If you’re a long-time fan like me, or just someone who’d like to read more about him, go to Eddie Gilbert.com. The website is a fan-run website that’s been kept up all these years..
As for Curt Hennig, AS I SEE IT’s flagship site, PWBTS, featured a lot of comments and reports on the death of Curt Hennig from people within those in the wrestling business when I wrote about Hennig’s passing in 2003.
Here are two Hennig memories of mine that most people outside Philadelphia won’t recall…
I remember seeing Curt Hennig in one of my favorite venues, the ECW Arena…as one of the few bright spots of the Main Event Championship Wrestling fiasco on August 11, 2001, working a young Chris Harris (yup, that one).
Hennig evidently expected the worst from the notorious ECW Arena crowd, and had a surprised look on his face as the crowd popped like crazy for him at his introduction, and all the louder as he snapped off each of his trademark spots throughout the match. He left the Arena with a smile on his face.
I was also there for Hennig’s final time in the Arena, as he worked for 3PW on October 19, 2002 against Jerry “The King” Lawler in an old-school match with Lawler going over. In a sad irony, this was the 3PW Rocco Rock tribute show where the Hardcore Hall of Fame banner with “Rocco Rock – Ted Petty 1953-2002” was unveiled on the wall of the ECW Arena.
Back in 2003, I wrote a column after Curt Hennig’s passing. Here are just some of the thoughts readers shared with me.
Steve Goss shared the following:
“Somewhere, in a box of old treasures tucked away in a dusty corner, there is a program from a live WWF — yes, ‘F’ — house show in the old Hartford Civic Center. The performer we would all hear later in life espouse his perfection was a ‘preliminary’ wrestler in those days. A jobber named ‘Young Curt Hennig’ whose primary purpose in life — at the time — was to put the Killer Khans and (still fat) Magnificent Muracos of the world over. By simply ‘doing the job.’
As we grew, so did this ‘young’ man…into, quite simply, one of the best and most gifted, if underrated, in-ring performers of our modern time. With the rise of Rick Rude, Mike Rotunda, Barry Windham, Rick Martel, and Curt Hennig, professional wrestling entered its transition time — an era when pure athleticism and the ability to entertain dominated over the size of the man in the fight. And yet, no one even then knew how good these guys could be. Curt Hennig could have been as much a man of ego outside the ring as his ‘Mr. Perfect’ character was in the ring.
But Curt never forgot where he came from…and never failed to honor the business. Even though he didn’t always get first-class material to work with — even though the pain was sometimes more than a common man could have gotten out of bed with — Curt Hennig did what fans expect when they see ‘Wrestling’ on the marquee. Quite simply, he entertained. He ‘did the job.’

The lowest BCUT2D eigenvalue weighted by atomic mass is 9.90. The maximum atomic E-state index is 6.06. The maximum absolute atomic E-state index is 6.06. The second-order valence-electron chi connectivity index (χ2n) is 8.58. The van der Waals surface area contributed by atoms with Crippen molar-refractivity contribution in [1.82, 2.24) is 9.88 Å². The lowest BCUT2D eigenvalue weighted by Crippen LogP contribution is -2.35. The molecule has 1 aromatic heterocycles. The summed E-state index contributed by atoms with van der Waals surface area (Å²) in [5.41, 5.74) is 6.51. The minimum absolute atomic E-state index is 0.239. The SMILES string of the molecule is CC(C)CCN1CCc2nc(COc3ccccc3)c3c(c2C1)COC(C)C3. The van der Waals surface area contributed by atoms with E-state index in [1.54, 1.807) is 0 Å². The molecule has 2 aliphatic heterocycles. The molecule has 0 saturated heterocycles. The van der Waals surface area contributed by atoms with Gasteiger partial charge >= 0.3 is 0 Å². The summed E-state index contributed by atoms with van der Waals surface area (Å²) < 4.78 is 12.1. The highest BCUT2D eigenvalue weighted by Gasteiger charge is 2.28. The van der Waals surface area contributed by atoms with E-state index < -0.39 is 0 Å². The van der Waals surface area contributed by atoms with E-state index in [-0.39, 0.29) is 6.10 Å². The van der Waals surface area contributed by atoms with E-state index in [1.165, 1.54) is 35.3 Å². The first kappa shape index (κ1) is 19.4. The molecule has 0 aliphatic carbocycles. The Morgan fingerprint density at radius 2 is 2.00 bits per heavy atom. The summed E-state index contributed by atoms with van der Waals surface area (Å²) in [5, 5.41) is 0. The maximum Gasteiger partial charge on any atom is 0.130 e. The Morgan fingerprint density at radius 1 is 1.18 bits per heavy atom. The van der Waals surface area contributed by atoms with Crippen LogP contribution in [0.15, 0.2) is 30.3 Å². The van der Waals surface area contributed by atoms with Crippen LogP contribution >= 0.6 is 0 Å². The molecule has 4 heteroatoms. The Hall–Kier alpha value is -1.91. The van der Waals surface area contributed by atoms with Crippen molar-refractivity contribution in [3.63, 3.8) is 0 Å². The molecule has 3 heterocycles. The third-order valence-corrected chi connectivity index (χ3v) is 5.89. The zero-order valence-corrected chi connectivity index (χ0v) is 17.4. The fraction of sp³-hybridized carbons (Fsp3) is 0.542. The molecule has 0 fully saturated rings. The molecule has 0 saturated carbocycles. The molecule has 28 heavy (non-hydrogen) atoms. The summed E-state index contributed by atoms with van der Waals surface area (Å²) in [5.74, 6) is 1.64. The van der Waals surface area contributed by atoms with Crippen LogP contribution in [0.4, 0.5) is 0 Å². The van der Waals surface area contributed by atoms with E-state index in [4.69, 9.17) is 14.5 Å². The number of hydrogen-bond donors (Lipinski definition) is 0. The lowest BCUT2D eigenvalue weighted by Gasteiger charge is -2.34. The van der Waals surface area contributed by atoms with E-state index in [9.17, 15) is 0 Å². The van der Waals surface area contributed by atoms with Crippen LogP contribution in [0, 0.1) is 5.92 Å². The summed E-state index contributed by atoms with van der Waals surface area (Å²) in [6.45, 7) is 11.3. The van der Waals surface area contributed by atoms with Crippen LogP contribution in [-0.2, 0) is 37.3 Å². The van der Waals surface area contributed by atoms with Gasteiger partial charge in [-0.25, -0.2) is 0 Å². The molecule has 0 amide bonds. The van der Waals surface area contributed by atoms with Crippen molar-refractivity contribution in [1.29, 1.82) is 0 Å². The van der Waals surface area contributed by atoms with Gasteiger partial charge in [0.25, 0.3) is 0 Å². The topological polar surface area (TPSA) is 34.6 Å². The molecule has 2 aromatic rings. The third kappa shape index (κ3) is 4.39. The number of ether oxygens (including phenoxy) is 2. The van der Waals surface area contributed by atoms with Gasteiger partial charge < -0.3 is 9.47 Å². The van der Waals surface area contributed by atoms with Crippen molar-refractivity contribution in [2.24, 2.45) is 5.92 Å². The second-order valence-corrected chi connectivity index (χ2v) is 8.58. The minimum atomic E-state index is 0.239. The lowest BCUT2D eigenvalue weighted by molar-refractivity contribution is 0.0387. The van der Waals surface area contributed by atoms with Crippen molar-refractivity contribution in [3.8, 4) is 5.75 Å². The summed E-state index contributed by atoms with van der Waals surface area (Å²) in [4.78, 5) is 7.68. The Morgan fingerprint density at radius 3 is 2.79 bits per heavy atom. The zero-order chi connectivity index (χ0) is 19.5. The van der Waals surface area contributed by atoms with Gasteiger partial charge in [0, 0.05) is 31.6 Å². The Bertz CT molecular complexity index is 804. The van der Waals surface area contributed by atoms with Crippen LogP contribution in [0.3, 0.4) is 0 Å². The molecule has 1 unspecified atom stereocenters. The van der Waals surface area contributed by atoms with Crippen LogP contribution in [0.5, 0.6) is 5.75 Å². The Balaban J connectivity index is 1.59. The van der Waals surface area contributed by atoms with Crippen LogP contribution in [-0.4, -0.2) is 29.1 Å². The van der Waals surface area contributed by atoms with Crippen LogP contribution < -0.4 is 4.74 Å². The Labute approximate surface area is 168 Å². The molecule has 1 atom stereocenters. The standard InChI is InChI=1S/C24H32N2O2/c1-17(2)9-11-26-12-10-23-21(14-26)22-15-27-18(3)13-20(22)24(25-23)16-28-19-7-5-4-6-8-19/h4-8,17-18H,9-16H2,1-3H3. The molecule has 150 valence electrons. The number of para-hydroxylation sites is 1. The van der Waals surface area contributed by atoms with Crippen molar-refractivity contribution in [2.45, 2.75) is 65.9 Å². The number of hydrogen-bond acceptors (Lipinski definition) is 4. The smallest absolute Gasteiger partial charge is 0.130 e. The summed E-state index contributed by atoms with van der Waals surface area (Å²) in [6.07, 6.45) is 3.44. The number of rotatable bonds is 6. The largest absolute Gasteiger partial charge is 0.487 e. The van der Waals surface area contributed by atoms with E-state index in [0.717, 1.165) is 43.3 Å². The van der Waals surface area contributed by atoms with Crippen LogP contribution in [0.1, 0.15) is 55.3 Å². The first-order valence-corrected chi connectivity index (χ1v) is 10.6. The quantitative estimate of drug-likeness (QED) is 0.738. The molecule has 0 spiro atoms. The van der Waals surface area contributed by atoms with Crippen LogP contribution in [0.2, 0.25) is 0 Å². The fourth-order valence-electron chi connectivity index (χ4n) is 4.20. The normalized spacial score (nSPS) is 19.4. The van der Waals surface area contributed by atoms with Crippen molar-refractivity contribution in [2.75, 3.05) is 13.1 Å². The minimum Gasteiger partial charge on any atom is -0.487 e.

He was, in many of the best ways, ‘perfect.’
Go with God, ‘young’ man…
Rick, Brian, Rodney [Anoia] and Owen have an empty locker waiting for you.”
From Michael Alva:
“Who could forget the memories of seeing Mr. Perfect walk out into the arena with his towel, spit the gum out and whack it away?
Who could forget the vignettes of Mr. Perfect slamming a home run, or tossing the ball into the basket….backwards and from far away?
Who could forget him turning on Ric Flair and Bobby Heenan to partner up with Randy Savage, being the ‘Perfect Partner?’
Who could forget his classic match with Bret Hart at SummerSlam?
Who could forget the classic screwjob against Lex Luger during Wrestlemania X for ‘shoving’ the ref?
It’s clear Heaven needed yet another champion.
I, for one, will never forget the entertainment Curt Hennig brought into my home and into my life. He will be sorely missed by not only those in the business, but those out of the business as well.”
From “Random Hero” from Canada:
“I truly am sad to hear of Curt Hennig’s passing, he was underappreciated everywhere he went. Except for one single night.
Luckily, I was there that night, and from reading people’s reactions to Curt’s death, I bet they wish they were there too. The show was WCW Invasion, a rather forgettable night, whose only memorable moment was the Hart/Benoit title match.
However, I remembered that night for a different reason.
That night Curt Hennig faced off against Buff Bagwell in a retirement match. According to WCW bookers, this was a no-brainer, with the fans cheering Bagwell, who would send Hennig off into the sunset, another buried legend. The bookers were wrong.
It should be known by now, in Toronto, all bets are off. All match long we cheered Hennig on, and when he lost, we gave him a massive standing ovation in appreciation of what he had done. He felt it, you could tell. He was genuinely moved by our reaction, as were the bookers, who kept him around after all despite his “retirement”. I was proud of what we did that night, I felt we extending his “televised” career. However, after yesterday’s news, I feel even prouder that we gave him the sendoff he deserved. RIP Curt Hennig, I’m glad I was able to tell you in person what you meant to me.”
Until next time…